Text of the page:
No that isnt right, im sorry man im not sure your qaulified to answer questions on evolution.



posted on Jul, 9 2010 @ 06:46 PM
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Humans will someday evolve not physically but mentally and be drunk with god-like powers.



posted on Jul, 9 2010 @ 08:59 PM
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If by some off chance you really want to learn about evolution of taste receptors.

WARRNING: There is no magic in the following links.

www.biomedcentral.com...
mbe.oxfordjournals.org...
www.ncbi.nlm.nih.gov...

P.S
Oranges taste like dog #.



posted on Jul, 9 2010 @ 09:03 PM
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Originally posted by Phlynx

Originally posted by Johnze
I have a problem with evolution i would like cleared up

Why does an orange taste the way it does?, why does it taste so good?, how does a #ing orange understand what taste is and what impact that may have on it succes as a plant?

Thats what i would like to know. Why do things evolve to taste good.

Because one might argue god just left all these wonderful tasty fruit treats for us to enjoy.


They did not evolve to taste good for us, we evolved so that they tasted good to us. The taste tells you what the ingredients are and give you a certain craving when you need certain food. It is a system so that you know what to eat for what vitamins. It tastes good so you know to come back to it.

Say you have a craving for fruits, it means that you need something the fruit has. It could be vitamin, a mineral, whatever. The fruit may have had some part in the evolution, but that would be so that it spreads it's seeds through poop, for lack of a better word.


I'm not gonna argue evolution, just your point. What about stuff that tastes good that is bad for us. I love chocolate. Certainly I can't survive on chocolate alone.



posted on Jul, 9 2010 @ 09:30 PM
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Originally posted by The Endtime Warrior

Originally posted by Phlynx

Originally posted by Johnze
I have a problem with evolution i would like cleared up

Why does an orange taste the way it does?, why does it taste so good?, how does a #ing orange understand what taste is and what impact that may have on it succes as a plant?

Thats what i would like to know. Why do things evolve to taste good.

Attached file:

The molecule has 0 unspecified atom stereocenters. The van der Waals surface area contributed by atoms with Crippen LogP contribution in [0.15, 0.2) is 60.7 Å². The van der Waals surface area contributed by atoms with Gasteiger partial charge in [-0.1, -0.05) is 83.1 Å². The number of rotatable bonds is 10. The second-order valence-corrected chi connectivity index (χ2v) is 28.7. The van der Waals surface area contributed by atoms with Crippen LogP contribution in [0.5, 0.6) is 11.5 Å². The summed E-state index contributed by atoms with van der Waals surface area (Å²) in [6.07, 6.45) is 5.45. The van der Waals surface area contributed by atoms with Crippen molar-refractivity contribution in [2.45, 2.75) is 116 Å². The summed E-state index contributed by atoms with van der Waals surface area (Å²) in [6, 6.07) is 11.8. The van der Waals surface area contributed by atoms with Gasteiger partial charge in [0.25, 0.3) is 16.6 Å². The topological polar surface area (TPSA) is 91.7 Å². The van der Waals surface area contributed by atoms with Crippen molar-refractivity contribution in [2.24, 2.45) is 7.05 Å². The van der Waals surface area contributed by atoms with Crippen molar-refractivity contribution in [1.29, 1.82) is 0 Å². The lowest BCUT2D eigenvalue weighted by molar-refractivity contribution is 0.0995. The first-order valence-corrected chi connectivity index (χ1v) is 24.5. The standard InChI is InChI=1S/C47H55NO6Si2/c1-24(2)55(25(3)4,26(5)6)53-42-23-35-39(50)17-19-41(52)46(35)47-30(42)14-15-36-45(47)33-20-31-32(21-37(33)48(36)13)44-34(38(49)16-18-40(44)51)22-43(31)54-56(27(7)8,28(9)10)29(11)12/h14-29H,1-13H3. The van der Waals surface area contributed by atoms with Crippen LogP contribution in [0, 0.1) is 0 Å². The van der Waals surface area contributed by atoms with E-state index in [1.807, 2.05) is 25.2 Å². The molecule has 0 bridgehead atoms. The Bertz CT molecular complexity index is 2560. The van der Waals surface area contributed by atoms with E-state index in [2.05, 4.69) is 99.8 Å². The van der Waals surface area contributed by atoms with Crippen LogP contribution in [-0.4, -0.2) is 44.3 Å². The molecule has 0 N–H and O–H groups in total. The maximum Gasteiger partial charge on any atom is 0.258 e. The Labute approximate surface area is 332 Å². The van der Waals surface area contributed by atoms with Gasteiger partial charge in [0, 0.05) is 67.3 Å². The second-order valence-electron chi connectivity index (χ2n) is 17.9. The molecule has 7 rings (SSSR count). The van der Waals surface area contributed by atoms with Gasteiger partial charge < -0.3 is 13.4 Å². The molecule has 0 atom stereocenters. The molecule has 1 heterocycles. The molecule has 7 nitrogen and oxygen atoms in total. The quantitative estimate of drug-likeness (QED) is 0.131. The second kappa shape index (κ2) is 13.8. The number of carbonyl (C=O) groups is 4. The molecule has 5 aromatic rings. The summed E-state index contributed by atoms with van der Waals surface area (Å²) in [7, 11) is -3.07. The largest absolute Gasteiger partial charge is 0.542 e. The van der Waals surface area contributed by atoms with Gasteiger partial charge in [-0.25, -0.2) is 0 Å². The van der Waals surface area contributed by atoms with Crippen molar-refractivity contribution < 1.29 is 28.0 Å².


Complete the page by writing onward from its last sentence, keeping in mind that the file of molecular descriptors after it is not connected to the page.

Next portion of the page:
Because one might argue god just left all these wonderful tasty fruit treats for us to enjoy.


They did not evolve to taste good for us, we evolved so that they tasted good to us. The taste tells you what the ingredients are and give you a certain craving when you need certain food. It is a system so that you know what to eat for what vitamins. It tastes good so you know to come back to it.

Say you have a craving for fruits, it means that you need something the fruit has. It could be vitamin, a mineral, whatever. The fruit may have had some part in the evolution, but that would be so that it spreads it's seeds through poop, for lack of a better word.


I'm not gonna argue evolution, just your point. What about stuff that tastes good that is bad for us. I love chocolate. Certainly I can't survive on chocolate alone.


Chocolate has things you need in it, but chocolate is purely a human invention, and a mix of many things. It is created to fit your tastes, not what you need. Created by humans for pleasure.



posted on Jul, 9 2010 @ 09:33 PM
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Originally posted by Johnze
reply to post by Phlynx
 


No that isnt right, im sorry man im not sure your qualified to answer questions on evolution.


I am fine with this being said, but you did not offer where I am wrong, and you didn't prove how you qualify to tell that I am wrong.

Please tell me where I am wrong. Read the links that where posted, that gets at what I said. We evolved to it, they didn't evolve to us.



posted on Jul, 9 2010 @ 09:34 PM
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Here's an easy one.



[edit on 9-7-2010 by randyvs]



posted on Jul, 9 2010 @ 09:45 PM
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Hello, thank you for giving the skeptics an opportunity to ask questions. Usually when I ask questions about evolution, first my intelligence gets insulted, and then my question is not really answered. I appreciate the desire to answer questions we may have. I am not a hard core skeptic to evolution, I just have some difficulties with the theory.

For starters, if there are transitional fossils, what did humans evolve from? Some people say monkeys, I guess that's the mainstream view, others say primates, others say cro-magnum. It's just hard to know what actual evolutionary biologists believe.